Tag Archives: paul sampson

B Movie Glory: Brian Smrz’s Hero Wanted

In the realm of Cuba Gooding Jr straight to DVD stuff, Brian Smrz’s Hero Wanted is probably my favourite. Many of them are absolute paycheque collecting trash, some are half assed efforts but a couple are scrappy, unique little gems worth seeking out. Gooding explores the dark side of human nature here as Liam Case, a simple inner city garbageman who uses the underworld ties of his colleague Swain (Norman Reedus) to stage a bank robbery for… unorthodox purposes, to say the least. Only problem is that the gang they hire is led by unstable maniac Skinner McGraw (Kim Coates) and his cop hating second in command Derek (Tommy Flanagan). The robbery ends up in disastrous bloodshed thanks to Liam’s plans and he then launches a personal crusade of vigilante justice against Skinner’s gang. All this commotion also attracts the attention of a tough homicide detective (Ray Liotta) who comes gunning for him as well. That’s only the main story arc, there’s all kinds of swervy subplots including a young girl (Sammi Hanratty) who Liam saved from a burning car years ago, the mother (Jean Smart) of one of the bank tellers injured in the botched robbery and the great Ben Cross as Liam’s ex special forces adoptive father.

It’s a lot to take in and it doesn’t all work together in the pot it’s thrown into, but it’s never not interesting, has a gritty 70’s crime aesthetic to it, plus both the writing and performances are organic and inspired. Gooding is terrific, his character essentially a perpetual fuckup whose schemes have lead him down a dark path, one he’s fighting brutally to find his way off of. Liotta brings heart and humour, not just another thankless cop role but someone who seems like an individual. Reedus gives my favourite performance as a dude who walks the line between good and bad finely, and pays dearly for it in an intense, poetic cap to his arc. Coates and Flanagan chew the scenery like there’s no fucking tomorrow, relishing the villain roles and creating two reprehensible street scumbags for the ages. The film skips all over the place and jumps around in time on a whim, so characters who died a few scenes ago are back again, a plot thread resolves itself before its even begun and it takes some getting used to. It’s a low budget effort at heart, but a huge and very creative one at that. A lot of the dialogue seems improvised and very candid, my two favourite exchanges being: Liotta and enters a crime scene, sees his partner visibly shook up and dryly intones: “What’s the matter? You look like Oedipus after they told him he just fucked his mother.” Elsewhere, Gooding and Reedus have a beer on their lunch break and shoot the shit: “You know America was founded on labour?” Reedus absentmindedly observes. “My uncle used to work in that factory over there,” replies Cuba, “Now that niggas on crack.” It’s that kind of deliberately offbeat energy that makes this one for the books and not just another B grade write off. Fun stuff.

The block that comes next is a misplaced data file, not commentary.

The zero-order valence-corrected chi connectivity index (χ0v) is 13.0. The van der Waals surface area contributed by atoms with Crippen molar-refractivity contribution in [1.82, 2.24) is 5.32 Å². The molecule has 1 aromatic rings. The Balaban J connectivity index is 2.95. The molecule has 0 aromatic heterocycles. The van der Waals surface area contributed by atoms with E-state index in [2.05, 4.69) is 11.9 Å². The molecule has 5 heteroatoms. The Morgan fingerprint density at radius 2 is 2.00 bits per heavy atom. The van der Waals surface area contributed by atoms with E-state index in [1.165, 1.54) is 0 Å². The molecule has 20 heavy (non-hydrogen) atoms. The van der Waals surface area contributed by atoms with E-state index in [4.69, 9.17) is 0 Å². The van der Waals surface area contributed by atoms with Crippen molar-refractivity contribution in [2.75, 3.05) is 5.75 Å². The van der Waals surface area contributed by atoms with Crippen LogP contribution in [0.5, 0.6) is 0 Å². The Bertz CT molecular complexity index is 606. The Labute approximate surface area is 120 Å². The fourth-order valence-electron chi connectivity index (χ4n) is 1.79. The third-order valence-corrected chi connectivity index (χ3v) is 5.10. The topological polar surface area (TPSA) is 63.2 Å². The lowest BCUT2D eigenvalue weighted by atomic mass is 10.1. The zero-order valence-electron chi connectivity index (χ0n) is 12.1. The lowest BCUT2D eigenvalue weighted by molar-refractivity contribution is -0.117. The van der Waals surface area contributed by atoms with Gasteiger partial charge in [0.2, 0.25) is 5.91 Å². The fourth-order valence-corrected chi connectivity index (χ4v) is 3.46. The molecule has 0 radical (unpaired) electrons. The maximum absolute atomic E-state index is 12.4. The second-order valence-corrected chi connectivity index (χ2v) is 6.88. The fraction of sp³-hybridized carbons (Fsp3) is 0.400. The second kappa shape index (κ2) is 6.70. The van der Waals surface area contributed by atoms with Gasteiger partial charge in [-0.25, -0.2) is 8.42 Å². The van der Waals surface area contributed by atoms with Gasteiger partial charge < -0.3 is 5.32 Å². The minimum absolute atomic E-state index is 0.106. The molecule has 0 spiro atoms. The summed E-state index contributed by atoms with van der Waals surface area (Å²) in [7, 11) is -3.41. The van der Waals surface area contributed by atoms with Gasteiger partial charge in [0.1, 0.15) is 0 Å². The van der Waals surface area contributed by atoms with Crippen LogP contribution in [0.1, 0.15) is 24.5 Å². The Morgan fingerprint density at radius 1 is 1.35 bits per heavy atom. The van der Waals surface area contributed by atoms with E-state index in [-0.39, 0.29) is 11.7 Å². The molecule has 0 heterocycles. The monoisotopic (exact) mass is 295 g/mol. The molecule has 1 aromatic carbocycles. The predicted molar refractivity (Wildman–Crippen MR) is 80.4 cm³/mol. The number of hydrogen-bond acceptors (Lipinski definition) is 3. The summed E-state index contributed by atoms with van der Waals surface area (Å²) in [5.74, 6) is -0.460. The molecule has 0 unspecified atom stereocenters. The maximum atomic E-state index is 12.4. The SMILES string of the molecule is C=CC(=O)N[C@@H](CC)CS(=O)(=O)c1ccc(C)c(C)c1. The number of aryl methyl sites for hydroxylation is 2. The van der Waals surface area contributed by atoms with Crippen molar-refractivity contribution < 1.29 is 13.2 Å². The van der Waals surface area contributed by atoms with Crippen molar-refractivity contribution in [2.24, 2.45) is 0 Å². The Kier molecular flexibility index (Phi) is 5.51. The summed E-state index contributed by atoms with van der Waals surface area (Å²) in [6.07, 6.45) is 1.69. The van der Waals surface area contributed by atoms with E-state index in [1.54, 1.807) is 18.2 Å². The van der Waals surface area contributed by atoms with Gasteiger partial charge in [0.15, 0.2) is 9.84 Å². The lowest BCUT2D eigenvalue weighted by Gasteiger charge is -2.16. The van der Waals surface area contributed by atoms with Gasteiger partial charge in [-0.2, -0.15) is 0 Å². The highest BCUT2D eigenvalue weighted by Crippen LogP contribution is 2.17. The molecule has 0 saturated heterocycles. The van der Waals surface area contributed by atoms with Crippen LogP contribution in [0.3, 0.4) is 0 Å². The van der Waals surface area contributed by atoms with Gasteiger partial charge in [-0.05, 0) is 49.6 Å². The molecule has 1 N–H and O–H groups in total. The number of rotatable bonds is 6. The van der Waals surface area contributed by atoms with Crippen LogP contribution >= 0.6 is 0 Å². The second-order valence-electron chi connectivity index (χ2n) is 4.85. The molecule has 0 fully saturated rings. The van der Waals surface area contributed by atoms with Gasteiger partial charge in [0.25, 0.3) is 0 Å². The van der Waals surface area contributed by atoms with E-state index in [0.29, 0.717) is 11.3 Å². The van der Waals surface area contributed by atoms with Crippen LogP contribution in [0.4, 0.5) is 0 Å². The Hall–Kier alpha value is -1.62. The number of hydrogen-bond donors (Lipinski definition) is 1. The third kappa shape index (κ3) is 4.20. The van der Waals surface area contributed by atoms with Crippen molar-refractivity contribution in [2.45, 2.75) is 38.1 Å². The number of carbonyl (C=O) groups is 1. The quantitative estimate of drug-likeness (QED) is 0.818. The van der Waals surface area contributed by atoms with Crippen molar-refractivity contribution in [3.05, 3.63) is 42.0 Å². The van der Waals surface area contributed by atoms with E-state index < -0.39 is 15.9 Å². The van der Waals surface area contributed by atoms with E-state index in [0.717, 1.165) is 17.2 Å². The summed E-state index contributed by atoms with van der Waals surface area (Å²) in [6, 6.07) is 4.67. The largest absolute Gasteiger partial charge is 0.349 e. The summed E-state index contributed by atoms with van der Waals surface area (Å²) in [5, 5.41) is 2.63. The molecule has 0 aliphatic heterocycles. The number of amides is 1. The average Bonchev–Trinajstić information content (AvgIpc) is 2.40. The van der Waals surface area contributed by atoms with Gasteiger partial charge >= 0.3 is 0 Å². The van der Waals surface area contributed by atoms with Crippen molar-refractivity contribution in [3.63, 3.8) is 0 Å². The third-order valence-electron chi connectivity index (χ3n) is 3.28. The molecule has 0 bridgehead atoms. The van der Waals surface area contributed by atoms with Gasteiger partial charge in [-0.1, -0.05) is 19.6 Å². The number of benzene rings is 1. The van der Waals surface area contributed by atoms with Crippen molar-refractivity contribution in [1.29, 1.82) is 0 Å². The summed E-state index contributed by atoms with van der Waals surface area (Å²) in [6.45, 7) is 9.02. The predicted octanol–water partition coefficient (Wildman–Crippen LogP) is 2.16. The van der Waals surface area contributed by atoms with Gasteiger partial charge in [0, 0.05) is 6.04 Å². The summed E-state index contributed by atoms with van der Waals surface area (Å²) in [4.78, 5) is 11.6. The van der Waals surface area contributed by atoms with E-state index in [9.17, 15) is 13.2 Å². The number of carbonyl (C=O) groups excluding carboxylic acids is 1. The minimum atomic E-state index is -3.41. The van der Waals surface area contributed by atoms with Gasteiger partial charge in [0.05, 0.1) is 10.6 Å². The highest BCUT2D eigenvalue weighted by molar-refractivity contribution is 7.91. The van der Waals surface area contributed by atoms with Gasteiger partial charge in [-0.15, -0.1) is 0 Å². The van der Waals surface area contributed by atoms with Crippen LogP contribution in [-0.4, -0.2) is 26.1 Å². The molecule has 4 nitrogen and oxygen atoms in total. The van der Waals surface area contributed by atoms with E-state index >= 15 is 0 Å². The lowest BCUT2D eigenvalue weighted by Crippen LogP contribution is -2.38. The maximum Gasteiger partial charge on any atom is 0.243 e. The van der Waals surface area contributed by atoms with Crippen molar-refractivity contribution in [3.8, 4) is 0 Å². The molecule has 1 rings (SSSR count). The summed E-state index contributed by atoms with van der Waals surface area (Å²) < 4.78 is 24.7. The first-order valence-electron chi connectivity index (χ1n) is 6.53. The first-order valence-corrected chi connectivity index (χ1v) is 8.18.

-Nate Hill

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Wrong Turn At Tahoe: A Review By Nate Hill

  
I’ve been ragging a lot on Cuba Gooding Jr. The past few reviews, so I’ll go easy and speak about a good one instead. Wrong Turn At Tahoe has a script that should have been given the royal treatment; it’s wise, brutal, thought provoking and very violent, with many sets of morals clashing against each other in true crime genre style. It didn’t get a huge budget or a lot of marketing, but what it did get was a renakably good cast of actors who really give the written word it’s justice, telling a age old story dangerous people who inhabit the crime ridden frays of both society and cinema. Cuba plays Joshua, a low level mafia enforcer who works for Vincent (Miguel Ferrer), a ruthless mid level mobster who runs his operations with an OCD iron fist. He also rescued Joshua from a crack house when he was a young’in, forging a father son bond that runs deeper than terms of employment. When a weaselly informant tells them that local drug runner Frankie Tahoe (Noel Gugliemi, reliably scary) has it in for them, Vincent brashly retaliates first by viciously killing him. That’s where the shit starts to get deep. Frankie was an employee of Nino (Harvey Keitel) that most powerful crime boss on the west coast and not a man to cross. Nino Wants hefty payment for the loss of Frankie, who was a good operative. Vincent, being the proud and belligerent son of a bitch that he is, bluntly refuses. So begins a bloody, near Shakespearean gang war in which both sides rack up heavy losses and the phrase ‘crime doesn’t pay’ collects it’s due. All parties were inevitably headed to a bitter end whether or not the Tahoe incident occurred, and I think the writer simply used that inciting incident as an example of many ways in which a life like that will always end up at a dead end. The writing is superb, especially for Gooding, Keitel and Ferrer, a vicious triangle indeed, all at the top of their game and then some. Johnny Messner is great as Gooding’s cohort who can’t keep his mouth shit, and watch for Mike Starr, Leonor Varela, Paul Sampson and Louis Mandylor too. Dark deeds, unexpected betrayal, self destructive ego, combustible machismo and ironic twists of fate are explored here in a script the remains as one of my favourite of that year. Really excellent stuff.